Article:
Sunday, February 13, 2022

Not Just for Show Flat

6th Sunday in Ordinary Time (C)

Readings: Jeremiah 17:5-8; Psalm 1:1-4, 6; 1 Corinthians 15:12,16-20; Luke 6:17, 20-26

Picture: cc

My dear friends, have you visited those condo show-flats nearby, just a few steps from our church? I haven’t. But I wonder what they’re like… As you know, a show-flat aims to do two things. First, it offers a promise for the future. It helps us imagine a place where we might live. And it tries to do this in such an impressive way that we are drawn to sign on the dotted line, to buy that dream home that’s still being built. So a show-flat is also an invitation… to trust, and to commit.

A promise for the future, and an invitation to trust and commit. We find these in our readings too. In the gospel, Jesus promises his disciples that those who are deprived, because they choose to follow Jesus in the present, will be satisfied in the future, when the condominium development that is the kingdom of God is finally completed. Those who suffer now, because they see and relate to reality the way Jesus does. Those who keenly feel the burden of their own helplessness, in the face of evil and sin, yet continue to yearn and work for the common good. Those who weep at the state of our world, and are treated badly, for daring to speak and stand on the side of truth. Jesus promises all these that their sacrifice won’t be in vain. Their reward will be great in heaven.

Like a show-flat, this is not just a promise. It is also an invitation to keep trusting in God, to keep committing one’s life to the Lord. For the second reading reminds us that Christ himself did the same. He bore witness to the truth to the point of death, and was raised to life. So that those who dare to suffer with him, may hope to be raised in him as well.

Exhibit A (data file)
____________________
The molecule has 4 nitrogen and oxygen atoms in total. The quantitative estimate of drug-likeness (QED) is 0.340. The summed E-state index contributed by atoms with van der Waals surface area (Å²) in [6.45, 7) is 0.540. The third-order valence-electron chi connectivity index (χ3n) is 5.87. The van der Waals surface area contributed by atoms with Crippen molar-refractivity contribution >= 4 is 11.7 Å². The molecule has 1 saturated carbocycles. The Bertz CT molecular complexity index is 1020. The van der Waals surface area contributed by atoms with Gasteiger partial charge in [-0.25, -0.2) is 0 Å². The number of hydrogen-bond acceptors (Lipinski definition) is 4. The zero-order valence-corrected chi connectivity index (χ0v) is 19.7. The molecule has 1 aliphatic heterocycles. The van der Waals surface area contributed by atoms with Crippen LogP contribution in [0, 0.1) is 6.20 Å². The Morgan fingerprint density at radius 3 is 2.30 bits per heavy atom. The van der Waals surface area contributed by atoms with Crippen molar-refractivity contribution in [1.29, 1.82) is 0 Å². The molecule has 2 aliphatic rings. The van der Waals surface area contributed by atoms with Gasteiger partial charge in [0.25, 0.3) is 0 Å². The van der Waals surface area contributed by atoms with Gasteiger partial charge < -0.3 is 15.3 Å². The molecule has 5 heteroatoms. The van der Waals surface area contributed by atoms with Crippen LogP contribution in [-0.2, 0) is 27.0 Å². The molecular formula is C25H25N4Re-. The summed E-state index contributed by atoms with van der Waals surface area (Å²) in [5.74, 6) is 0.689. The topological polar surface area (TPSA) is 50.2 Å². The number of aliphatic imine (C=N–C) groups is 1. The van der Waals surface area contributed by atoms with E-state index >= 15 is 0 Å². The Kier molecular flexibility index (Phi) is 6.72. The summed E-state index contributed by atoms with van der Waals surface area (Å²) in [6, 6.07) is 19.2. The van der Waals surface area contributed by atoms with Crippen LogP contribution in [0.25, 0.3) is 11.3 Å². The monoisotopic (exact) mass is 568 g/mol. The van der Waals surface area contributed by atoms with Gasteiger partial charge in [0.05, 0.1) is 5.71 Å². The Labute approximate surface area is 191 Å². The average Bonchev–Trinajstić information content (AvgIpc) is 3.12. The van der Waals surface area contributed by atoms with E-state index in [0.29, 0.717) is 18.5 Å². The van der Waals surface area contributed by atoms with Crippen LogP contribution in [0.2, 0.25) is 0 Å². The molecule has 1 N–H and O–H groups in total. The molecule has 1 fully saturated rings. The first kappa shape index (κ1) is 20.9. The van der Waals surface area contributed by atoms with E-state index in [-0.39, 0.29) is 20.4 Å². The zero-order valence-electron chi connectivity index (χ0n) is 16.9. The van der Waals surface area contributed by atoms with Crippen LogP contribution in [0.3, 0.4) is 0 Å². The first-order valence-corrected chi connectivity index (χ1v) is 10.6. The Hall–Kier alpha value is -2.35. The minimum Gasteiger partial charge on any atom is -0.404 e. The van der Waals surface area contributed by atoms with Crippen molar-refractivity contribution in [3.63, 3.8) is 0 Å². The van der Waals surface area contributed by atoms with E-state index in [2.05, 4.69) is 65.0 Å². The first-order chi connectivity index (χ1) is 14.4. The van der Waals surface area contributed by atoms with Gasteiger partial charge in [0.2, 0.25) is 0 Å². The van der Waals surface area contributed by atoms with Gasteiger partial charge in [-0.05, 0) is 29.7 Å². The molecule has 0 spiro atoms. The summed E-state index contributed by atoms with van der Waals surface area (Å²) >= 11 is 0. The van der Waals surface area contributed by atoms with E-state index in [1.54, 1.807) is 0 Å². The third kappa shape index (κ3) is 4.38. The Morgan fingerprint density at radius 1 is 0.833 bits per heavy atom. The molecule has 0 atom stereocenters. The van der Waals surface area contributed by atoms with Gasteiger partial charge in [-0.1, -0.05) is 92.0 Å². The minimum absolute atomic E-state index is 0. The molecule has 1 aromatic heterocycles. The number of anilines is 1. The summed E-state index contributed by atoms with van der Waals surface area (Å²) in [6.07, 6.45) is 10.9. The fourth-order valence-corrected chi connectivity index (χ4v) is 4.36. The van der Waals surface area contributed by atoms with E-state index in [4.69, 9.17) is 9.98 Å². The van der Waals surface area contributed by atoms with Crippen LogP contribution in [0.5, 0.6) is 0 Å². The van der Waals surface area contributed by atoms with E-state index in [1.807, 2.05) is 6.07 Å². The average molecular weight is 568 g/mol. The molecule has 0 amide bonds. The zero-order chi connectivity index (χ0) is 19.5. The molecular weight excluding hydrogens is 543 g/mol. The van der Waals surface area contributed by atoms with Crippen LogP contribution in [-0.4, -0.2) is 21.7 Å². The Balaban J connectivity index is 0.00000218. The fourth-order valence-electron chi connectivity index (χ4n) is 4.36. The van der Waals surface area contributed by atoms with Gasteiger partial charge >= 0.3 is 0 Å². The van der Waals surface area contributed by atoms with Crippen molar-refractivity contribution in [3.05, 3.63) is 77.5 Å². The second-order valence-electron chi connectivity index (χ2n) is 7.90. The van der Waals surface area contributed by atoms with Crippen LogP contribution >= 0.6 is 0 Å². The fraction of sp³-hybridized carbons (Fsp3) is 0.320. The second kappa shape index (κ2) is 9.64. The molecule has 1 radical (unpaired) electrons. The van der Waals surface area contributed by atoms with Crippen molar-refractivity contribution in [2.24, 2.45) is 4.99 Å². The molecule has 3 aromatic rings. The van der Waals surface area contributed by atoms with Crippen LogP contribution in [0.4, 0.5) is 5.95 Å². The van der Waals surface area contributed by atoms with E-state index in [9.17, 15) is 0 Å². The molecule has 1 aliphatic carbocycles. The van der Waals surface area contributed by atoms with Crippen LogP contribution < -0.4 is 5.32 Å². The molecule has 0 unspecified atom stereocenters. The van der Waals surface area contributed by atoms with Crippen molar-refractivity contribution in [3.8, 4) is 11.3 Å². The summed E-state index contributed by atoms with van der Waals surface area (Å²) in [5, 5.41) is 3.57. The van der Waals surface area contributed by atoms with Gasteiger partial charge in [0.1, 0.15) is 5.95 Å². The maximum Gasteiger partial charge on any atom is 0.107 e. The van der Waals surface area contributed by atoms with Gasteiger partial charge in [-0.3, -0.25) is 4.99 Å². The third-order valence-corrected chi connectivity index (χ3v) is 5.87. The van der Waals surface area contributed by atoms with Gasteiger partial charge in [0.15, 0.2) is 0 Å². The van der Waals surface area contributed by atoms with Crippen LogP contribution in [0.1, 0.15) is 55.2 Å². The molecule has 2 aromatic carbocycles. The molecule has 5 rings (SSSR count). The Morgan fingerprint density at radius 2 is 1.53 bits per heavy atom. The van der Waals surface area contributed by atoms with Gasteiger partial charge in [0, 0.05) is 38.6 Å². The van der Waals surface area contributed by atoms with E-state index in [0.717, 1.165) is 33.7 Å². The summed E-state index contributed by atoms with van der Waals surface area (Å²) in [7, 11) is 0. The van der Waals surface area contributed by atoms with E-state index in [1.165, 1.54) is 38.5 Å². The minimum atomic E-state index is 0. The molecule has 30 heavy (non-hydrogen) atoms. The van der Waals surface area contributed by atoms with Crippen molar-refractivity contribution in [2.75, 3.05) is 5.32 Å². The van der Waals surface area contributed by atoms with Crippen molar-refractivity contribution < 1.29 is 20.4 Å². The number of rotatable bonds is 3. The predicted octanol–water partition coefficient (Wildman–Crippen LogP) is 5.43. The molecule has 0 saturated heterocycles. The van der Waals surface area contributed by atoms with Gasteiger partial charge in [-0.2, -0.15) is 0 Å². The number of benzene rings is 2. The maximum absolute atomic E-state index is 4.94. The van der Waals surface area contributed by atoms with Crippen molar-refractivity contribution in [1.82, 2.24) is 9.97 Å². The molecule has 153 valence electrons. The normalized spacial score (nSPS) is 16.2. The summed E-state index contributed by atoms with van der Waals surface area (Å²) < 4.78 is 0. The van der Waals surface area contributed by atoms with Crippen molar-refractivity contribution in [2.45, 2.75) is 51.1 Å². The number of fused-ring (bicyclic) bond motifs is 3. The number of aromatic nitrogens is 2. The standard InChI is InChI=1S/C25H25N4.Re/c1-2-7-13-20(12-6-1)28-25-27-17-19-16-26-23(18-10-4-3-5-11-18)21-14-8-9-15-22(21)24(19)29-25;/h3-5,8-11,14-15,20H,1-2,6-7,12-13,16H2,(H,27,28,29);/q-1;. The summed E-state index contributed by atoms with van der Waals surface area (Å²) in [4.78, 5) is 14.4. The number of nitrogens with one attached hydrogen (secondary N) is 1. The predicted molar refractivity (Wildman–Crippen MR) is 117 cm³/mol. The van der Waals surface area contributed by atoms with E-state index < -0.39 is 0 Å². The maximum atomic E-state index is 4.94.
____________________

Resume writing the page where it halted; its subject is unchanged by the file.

But our readings are also different from a show-flat, in at least two ways. A show-flat points to something that doesn’t yet exist. It’s a promise only for the future. In contrast, our readings also describe a present reality. Like that tree planted by the water, in the first reading and the psalm, which keeps bearing fruit in a time of drought, those who suffer in Christ, are already blessed now, and remain a blessing to others too, because they draw life in its fullness from an eternal Source.

Next, while a show-flat seeks only to impress, our readings may feel like a cold shower. For they are a warning, a wake-up call, addressed to those of us who, for the sake of worldly pleasures, may be neglecting the concerns of the Lord, choosing to trust in material things, rather than in God. The readings remind us, not just of what we stand to lose in the future, when we do this, but also of our deprivation in the present. For we become like dry scrub in the wasteland, unable to appreciate even the good when it comes.

There is one more thing… We may recall that, in our opening prayer earlier, we asked God to fashion us into a dwelling pleasing to God… Which indicates that what we are being invited to imagine is not just a place for us to live, but also for God. For God is love, and those who abide in love abide in God, and God abides in them (1 Jn 4:16). Sister and brothers, what must we do to keep living together, truthfully and courageously, in this holy place today?

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